We have a thriving dog population in the neighborhood. Just around our block, I see about a dozen every day, being walked in the after-work hours. Dupont, Mt.Pleasant, and Capitol Hill all seem to have happy, thriving canine citizens. Clearly, a demand exists in DC for a few dog parks, yeh?
The fenced dog-run in Maryland's Wheaton Regional Park is old news already. It's a magnificent place; We've been taking Gomez there for about a month and he's even made some friends who aren't afraid to wrestle with Full-On Boxer Enthusiasm (e.g., Bella, the pit/boxer mix in the pix above). But even with a Saturday morning's relaxed traffic, it can take 30-45 minutes to crawl up Georgia Avenue from our place. I've been thinking about all the pups in our 'hood who could use a caged, leash-free environment to kick out the jams like champions...
TO THE INTERNET I went. I found a short list of things called "dog parks" and we set out with that list, notebook, and camera. FINALLY, a bit of "service journalism" for this wretched blog.
Clearly, there was a confusion of terms. Wheaton's facility is a "dog park," whereas the places listed in DC were actually "dog-friendly" parks which have no fencing and simply allow dogs, on-leash, to exist there. As long as they scoop up after their humans.
So as we traveled from one "dog park" to the next, a pattern emerged which left us looking at the drive to Wheaton as our only hope. So here follows a very incomplete rundown of the dog-park scene in DC, as gleaned on a recent Saturday morning drive:
Located at 39th and W Streets NW at Rock Creek Park, this turned out to be a large, open meadow with a picnic table and water-fountain. It was a great space actually, but we were ignorantly still looking for the dog park. After crossing it and delving into the hiking paths, we figured the meadow must've been it. We spotted a man at the picnic table, brushing out his golden retriever and asked him, nicely:
"We've heard there's a dog park nearby; would this be it, or are we hopelessly lost?"
He returned none of our pleasantness, evidently sensing that we were from the nastier side of town. This is the park, he spat. We carried on like happy humans, saying that we were looking for a caged, leash-free dog park for our bouncy lovely happy boxer, oh what a delight, whee, etc...
The man informed us, with elevated and flaring nostrils, that we aught to consider "training" so as to have a civilized animal and make use of such a facility as they have there... And with that, he gathered his exquisite retriever and his delicate sensibilities and swam away in a cloud of his own angelic semen...
Holy Shit, has it come to this? I hate it when stereotypes come true, and here we had a west-park type talking to us as though his family owned ours as slaves for thousands of years.
To hell with that neighborhood anyway. It's too far. It may as well be Ohio.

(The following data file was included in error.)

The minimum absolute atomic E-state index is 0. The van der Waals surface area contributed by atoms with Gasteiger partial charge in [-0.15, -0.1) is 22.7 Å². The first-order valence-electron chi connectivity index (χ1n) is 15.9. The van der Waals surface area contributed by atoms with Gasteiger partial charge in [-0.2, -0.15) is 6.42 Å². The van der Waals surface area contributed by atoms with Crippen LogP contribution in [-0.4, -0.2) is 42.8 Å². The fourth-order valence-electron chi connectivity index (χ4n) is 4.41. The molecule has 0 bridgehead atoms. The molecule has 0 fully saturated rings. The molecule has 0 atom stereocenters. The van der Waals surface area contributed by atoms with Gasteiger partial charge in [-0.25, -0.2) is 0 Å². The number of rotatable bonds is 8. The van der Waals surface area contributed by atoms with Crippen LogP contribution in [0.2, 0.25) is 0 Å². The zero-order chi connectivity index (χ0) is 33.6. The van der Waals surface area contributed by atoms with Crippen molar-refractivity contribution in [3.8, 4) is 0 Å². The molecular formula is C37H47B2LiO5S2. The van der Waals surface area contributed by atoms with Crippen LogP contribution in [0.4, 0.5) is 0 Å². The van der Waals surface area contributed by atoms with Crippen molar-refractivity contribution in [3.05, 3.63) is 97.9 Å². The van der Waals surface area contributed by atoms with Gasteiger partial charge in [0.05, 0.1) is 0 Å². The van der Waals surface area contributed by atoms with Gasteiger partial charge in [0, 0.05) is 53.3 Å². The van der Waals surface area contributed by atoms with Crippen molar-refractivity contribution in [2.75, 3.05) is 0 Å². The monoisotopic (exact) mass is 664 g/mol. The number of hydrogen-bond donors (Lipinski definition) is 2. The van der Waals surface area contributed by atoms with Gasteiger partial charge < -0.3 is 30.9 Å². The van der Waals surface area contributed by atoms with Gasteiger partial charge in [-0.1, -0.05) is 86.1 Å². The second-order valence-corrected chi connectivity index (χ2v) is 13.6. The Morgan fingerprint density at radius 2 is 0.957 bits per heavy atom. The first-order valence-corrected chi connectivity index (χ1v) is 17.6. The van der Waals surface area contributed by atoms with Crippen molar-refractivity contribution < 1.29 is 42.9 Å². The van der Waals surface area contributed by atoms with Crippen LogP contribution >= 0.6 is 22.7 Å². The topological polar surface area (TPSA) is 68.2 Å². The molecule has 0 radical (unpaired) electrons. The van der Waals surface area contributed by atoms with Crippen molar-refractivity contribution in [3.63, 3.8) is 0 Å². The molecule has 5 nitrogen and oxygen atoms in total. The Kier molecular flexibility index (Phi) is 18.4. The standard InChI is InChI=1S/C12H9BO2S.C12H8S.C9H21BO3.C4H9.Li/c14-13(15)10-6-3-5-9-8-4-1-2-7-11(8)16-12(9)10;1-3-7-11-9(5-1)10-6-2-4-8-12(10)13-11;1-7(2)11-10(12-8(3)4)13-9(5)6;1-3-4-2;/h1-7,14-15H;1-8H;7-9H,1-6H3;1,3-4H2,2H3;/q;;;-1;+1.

Next, we hit Lincoln Park (11th and North Carolina Ave., at Mass), which proved to be yet another "dog friendly" but definitely leash-needed spot.
Then Marion Park, further down Mass Ave (6th and E Streets SE), which was the same as Lincoln. No use in even photographing these two; we kept driving southeast on Mass, towards Congressional Cemetery:
Right around the SE terminus of Massachusetts Avenue at the Anacostia River is one of the most beautiful cemeteries I'd ever seen. I'm almost sure I'd been there as a kid. John Phillip Sousa is buried there...hell, J. Edgar Hoover is buried there, along with 60,000 of his closest dead friends. AND it was on our list of dog-friendly facilities, so we went...
It was huge and protected by a massive black iron gate, filled with headstones of every age and description; everything from humble Army-issue headstones to mausoleums, obelisks, and massive memorial statues. And a few dogs freakin' out, in the middle of it all.
Congressional Cemetery isn't, strictly speaking, either a "dog park" or a "dog-friendly" park, but it has been made available to dog-owning patrons who pay a membership fee. And of course the place is off-limits to dogs when a funeral is in progress.
Now, even with the membership dues and the gorgeous facility grounds with it's incredible gate, it still wasn't a good fit for Gomez. The cemetery is absolutely HUGE. I suspect we'd spend all day just trying to FIND him, once we let him go.
This left Adams Morgan's Walter Pierce Dog Run.
Located just north of the eastern end of the Duke Ellington bridge. We knew about this one, but hadn't tried it before. It seemed a bit small and dingy, with a fence that could use some repair, and the odd bit of broken glass on the ground, etc. But clearly, it's a labor of love for the group that maintains it. Without local government support, it's really up to concerned citizens to do their bit. And so the place isn't as spotless as Wheaton, but it's local, it means well, and dammit, it's all we've got.
Thus, it deserves respect, and a visit from Gomez the Boxer God himself. And he loved it. As long as he has a running and wrestling partner in the park, Gomez couldn't care less if the fence needs repair.
So we'll likely divide our visits between Adams Morgan and Wheaton. But DC could certainly do more to support the need. It can be argued (and I do) that a dog park shares equal importance with kids' playgrounds. Children are something of a luxury item, if you consider their cost and "elective" status, same as dogs (though dogs are far cheaper in the long run, I'll give you that). We choose to have these companions, and once we have them, we want to provide them with the best lives possible. Children, dogs, iguanas, whatever.
As it happens, DCist scooped me on this whole subject with a report (via the Examiner) that certain regulatory restrictions on "dog parks" in DC may be lifting. This would ease the introduction of new caged, leash-free dog-parks in the city.
And THAT, my friends, is a fine and beautiful thing. I mean, think of the children...